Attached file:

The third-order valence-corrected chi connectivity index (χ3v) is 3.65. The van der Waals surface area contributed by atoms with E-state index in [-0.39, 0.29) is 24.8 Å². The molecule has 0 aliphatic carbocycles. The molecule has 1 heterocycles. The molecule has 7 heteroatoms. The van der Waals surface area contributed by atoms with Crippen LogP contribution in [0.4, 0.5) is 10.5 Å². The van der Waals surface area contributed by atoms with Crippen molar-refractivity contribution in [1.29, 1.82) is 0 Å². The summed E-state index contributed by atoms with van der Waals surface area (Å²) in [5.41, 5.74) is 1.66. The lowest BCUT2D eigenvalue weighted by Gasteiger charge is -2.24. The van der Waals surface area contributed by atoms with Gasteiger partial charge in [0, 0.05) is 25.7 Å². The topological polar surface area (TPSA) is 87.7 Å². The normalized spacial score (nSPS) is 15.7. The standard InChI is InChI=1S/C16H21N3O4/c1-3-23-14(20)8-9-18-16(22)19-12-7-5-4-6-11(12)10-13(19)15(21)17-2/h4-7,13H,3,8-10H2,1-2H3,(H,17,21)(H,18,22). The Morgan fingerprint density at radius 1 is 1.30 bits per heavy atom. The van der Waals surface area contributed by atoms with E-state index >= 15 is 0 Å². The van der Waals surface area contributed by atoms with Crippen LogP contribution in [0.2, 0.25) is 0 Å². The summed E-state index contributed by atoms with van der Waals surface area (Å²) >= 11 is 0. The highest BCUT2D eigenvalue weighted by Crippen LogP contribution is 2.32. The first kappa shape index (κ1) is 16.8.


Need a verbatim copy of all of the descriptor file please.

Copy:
The third-order valence-corrected chi connectivity index (χ3v) is 3.65. The van der Waals surface area contributed by atoms with E-state index in [-0.39, 0.29) is 24.8 Å². The molecule has 0 aliphatic carbocycles. The molecule has 1 heterocycles. The molecule has 7 heteroatoms. The van der Waals surface area contributed by atoms with Crippen LogP contribution in [0.4, 0.5) is 10.5 Å². The van der Waals surface area contributed by atoms with Crippen molar-refractivity contribution in [1.29, 1.82) is 0 Å². The summed E-state index contributed by atoms with van der Waals surface area (Å²) in [5.41, 5.74) is 1.66. The lowest BCUT2D eigenvalue weighted by Gasteiger charge is -2.24. The van der Waals surface area contributed by atoms with Gasteiger partial charge in [0, 0.05) is 25.7 Å². The topological polar surface area (TPSA) is 87.7 Å². The normalized spacial score (nSPS) is 15.7. The standard InChI is InChI=1S/C16H21N3O4/c1-3-23-14(20)8-9-18-16(22)19-12-7-5-4-6-11(12)10-13(19)15(21)17-2/h4-7,13H,3,8-10H2,1-2H3,(H,17,21)(H,18,22). The Morgan fingerprint density at radius 1 is 1.30 bits per heavy atom. The van der Waals surface area contributed by atoms with E-state index >= 15 is 0 Å². The van der Waals surface area contributed by atoms with Crippen LogP contribution in [0.2, 0.25) is 0 Å². The summed E-state index contributed by atoms with van der Waals surface area (Å²) >= 11 is 0. The highest BCUT2D eigenvalue weighted by Crippen LogP contribution is 2.32. The first kappa shape index (κ1) is 16.8.